For instance, Clipper and BP (BP) have signed an agreement to build a 5,000-megawatt wind farm – the nation’s largest – in South Dakota. But the deal is more a dream at this stage because there are no power lines to transmit such massive amounts of electricity to Chicago and other Midwestern cities. (Gates said there is enough transmission available to begin construction this summer of a small 25-megawatt portion of the wind farm.)

The Obama administration has devoted billions of dollars in stimulus package funding to transmission projects and the Federal Energy Regulatory Commission last week approved incentives for a company planning to build a $12 billion “Green Power Express” transmission project to bring wind to Midwest metropolises.

Gates and the other panelists — Andris Cukurs, CEO of Indian turbine maker Suzlon’s North American operations; Don Furman, a transmission executive with Spanish wind developer Iberdrola Renewables, and James Walker, vice chairman of French-owned wind developer enXco – said the development of wind offshore from East Coast cities would ease transmission bottlenecks.

“Connecting offshore wind to cities is relatively cheap and easy compared to bringing wind power from the Dakotas to New York City,” Gates said. Another way to work around transmission gridlock would be to develop highly efficient small turbines that could be placed near cities and existing power lines, said Gates.

Despite Obama’s embrace of wind, the executives said they don’t see the industry resuming its record growth in 2008 – when U.S. wind capacity more than doubled – until 2010 or later. The credit crunch delayed or scuttled numerous wind farms and turbine orders have fallen dramatically.

One bright spot: Growing interest from well-capitalized utilities in directly investing in wind farms.

“Utility ownership is about 15% of the U.S. turbine fleet,” said Furman of Iberdrola Renewables. “I see more utility ownership in the coming years,, perhaps up to a third of the fleet.”

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photo: Todd Woody

As President Barack Obama embraced renewable energy in his inaugural speech Tuesday, Clipper Windpower laid off 90 employees – about 11% of its workforce – as the global financial crisis throws a spanner in the once-booming wind industry.

The Carpinteria, Calif.-based turbine maker has seen business slow as customers delay existing orders and put off new ones because they cannot obtain financing for wind farms, Clipper CEO Doug Pertz told Green Wombat.

“In the short-term, the impact to Clipper is a reduction in 2009 turbine production,” he said. “We know that 2009 will be a challenging year, however, remain optimistic that this economic situation is temporary.  We trust that the new Obama administration will, in the not-too-distant future, enact policy to enable better financing options for wind energy projects and aggressively promote the growth of renewable energy development.”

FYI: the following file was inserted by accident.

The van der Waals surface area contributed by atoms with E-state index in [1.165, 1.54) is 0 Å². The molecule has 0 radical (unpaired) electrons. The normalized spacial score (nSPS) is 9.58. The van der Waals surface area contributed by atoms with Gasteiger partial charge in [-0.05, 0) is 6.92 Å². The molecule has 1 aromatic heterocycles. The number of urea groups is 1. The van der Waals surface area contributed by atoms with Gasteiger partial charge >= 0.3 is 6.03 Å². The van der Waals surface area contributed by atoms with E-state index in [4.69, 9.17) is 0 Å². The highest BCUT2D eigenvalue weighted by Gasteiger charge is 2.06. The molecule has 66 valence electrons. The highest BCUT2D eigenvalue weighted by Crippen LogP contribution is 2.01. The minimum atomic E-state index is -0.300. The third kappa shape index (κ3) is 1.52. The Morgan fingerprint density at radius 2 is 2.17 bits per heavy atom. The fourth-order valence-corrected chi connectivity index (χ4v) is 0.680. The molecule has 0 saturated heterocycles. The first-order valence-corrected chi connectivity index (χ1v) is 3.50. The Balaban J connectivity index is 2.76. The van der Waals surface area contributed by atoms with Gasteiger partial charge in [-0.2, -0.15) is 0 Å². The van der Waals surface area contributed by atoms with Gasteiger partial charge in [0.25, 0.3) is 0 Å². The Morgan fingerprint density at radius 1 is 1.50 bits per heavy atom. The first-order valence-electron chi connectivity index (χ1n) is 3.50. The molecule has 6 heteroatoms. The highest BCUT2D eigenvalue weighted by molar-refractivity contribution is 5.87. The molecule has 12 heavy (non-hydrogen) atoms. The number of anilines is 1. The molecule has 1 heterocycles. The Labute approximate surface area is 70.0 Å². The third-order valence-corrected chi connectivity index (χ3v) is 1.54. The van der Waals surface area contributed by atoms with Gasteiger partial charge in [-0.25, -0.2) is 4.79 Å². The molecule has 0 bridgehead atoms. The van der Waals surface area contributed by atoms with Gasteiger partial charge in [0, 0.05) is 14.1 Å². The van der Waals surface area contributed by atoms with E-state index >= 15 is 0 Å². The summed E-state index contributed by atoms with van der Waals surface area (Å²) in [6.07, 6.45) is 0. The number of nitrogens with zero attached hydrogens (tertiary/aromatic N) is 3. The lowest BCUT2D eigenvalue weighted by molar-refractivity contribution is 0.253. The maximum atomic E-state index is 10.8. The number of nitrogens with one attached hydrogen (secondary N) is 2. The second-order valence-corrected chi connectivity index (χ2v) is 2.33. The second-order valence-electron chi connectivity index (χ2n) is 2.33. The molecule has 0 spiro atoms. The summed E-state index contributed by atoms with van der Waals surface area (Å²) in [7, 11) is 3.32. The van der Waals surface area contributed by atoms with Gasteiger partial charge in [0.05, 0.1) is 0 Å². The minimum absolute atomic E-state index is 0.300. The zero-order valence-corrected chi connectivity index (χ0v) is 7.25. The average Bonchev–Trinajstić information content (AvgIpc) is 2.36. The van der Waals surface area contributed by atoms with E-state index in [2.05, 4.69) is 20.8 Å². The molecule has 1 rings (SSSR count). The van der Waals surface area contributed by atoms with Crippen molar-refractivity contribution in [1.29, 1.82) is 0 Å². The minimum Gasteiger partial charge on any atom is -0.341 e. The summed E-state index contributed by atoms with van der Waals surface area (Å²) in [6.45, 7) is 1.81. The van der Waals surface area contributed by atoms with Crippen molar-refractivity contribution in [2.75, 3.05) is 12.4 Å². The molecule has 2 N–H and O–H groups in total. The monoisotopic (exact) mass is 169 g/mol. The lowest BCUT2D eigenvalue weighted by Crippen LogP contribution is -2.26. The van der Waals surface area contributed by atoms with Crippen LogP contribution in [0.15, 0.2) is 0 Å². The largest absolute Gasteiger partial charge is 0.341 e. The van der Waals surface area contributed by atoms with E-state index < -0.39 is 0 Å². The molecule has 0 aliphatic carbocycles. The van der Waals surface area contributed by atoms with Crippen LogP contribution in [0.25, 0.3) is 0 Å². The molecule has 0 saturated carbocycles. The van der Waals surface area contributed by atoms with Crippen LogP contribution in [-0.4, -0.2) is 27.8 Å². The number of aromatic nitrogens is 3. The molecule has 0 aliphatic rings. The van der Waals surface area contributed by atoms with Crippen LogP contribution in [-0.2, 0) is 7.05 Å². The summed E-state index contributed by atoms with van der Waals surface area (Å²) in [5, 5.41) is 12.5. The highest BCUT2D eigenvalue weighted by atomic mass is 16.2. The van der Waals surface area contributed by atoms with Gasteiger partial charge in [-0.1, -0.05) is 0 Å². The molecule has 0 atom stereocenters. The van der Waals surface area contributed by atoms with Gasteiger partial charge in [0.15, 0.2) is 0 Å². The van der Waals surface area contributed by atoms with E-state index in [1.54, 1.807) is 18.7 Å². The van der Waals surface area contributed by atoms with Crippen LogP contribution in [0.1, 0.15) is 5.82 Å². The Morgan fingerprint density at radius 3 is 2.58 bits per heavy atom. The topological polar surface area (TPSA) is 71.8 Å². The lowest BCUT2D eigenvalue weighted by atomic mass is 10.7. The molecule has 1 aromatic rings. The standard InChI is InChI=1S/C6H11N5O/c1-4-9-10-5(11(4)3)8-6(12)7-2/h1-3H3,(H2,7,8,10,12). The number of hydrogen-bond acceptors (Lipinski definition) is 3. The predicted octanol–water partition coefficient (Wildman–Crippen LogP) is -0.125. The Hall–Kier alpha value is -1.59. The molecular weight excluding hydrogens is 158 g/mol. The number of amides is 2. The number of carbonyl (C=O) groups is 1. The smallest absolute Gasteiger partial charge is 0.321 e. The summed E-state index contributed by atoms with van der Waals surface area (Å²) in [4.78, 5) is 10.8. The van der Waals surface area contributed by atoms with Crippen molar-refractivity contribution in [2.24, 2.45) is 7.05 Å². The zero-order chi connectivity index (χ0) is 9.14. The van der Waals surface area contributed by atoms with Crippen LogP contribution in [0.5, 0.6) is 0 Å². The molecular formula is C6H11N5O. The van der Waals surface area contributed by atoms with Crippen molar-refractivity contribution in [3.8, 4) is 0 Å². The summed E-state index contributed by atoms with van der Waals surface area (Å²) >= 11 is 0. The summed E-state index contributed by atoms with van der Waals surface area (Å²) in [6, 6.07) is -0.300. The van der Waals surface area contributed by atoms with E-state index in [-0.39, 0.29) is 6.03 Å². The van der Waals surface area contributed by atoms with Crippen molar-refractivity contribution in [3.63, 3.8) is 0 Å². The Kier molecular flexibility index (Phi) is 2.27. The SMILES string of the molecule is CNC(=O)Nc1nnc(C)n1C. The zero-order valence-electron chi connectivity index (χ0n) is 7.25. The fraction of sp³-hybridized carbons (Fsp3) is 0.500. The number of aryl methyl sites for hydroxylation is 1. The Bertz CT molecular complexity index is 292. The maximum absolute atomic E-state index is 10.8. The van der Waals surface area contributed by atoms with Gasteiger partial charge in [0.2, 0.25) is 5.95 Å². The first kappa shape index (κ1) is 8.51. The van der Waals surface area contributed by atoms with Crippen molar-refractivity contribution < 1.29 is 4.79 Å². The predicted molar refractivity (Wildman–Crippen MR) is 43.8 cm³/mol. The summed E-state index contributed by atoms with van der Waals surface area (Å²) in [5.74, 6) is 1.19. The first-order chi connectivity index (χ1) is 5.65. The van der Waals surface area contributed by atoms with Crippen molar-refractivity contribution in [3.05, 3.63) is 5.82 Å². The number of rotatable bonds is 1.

Clipper is one of only two U.S.-owned turbine makers – the other being General Electric (GE) – in an industry dominated by European manufacturers and wind farm developers.

Like their counterparts in the solar industry – which also has been shedding workers in recent weeks – wind companies depend on tax incentives to lure investors. But with traditional investment banks all but extinct on Wall Street and other investors hoarding their cash, there’s been little appetite of late for investing in so-called tax equity partnerships to provide funding for massive wind farms or solar power plants.

Pertz said Clipper’s production is down 20% from the 750 megawatts worth of turbines it manufactured in 2008 and that he expects double-digit declines for 2009. “Customers with large balance sheets are being much more conservative and smaller independent wind developers are seeing that it is much more difficult to obtain tax-equity financing,” he noted.

Wind and solar industry lobbyists are pushing Congress to make the investment tax credit and the production tax credit refundable so those companies that don’t have tax liabilities can trade the credits for cash that can be used to finance renewable energy projects.

Founded in 2001 by wind industry veteran James Dehlsen – his first wind company is now owned by GE –  Clipper makes a 2.5-megawatt turbine called the Liberty at its Cedar Rapids, Iowa, factory that powers wind farms built by FPL (FPL) and BP (BP). Other customers include Queen Elizabeth II, who bought the prototype of a 10-megawatt offshore turbine being developed by Clipper in the U.K.

One bright spot for the wind industry, said Pertz, is an expected move by well-capitalized utilities to take ownership stakes in wind farms if a national standard is enacted requiring them to obtain a certain percentage of their electricity from renewable sources.

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photo: Todd Woody

CEDAR RAPIDS, Iowa – For the past four years, the global wind industry has grown at a Google-like 30% clip as wind farm developers and turbine makers met demand for the one renewable energy source that has become competitive with fossil fuels. In the United States alone, new wind capacity will have jumped 50% in 2008.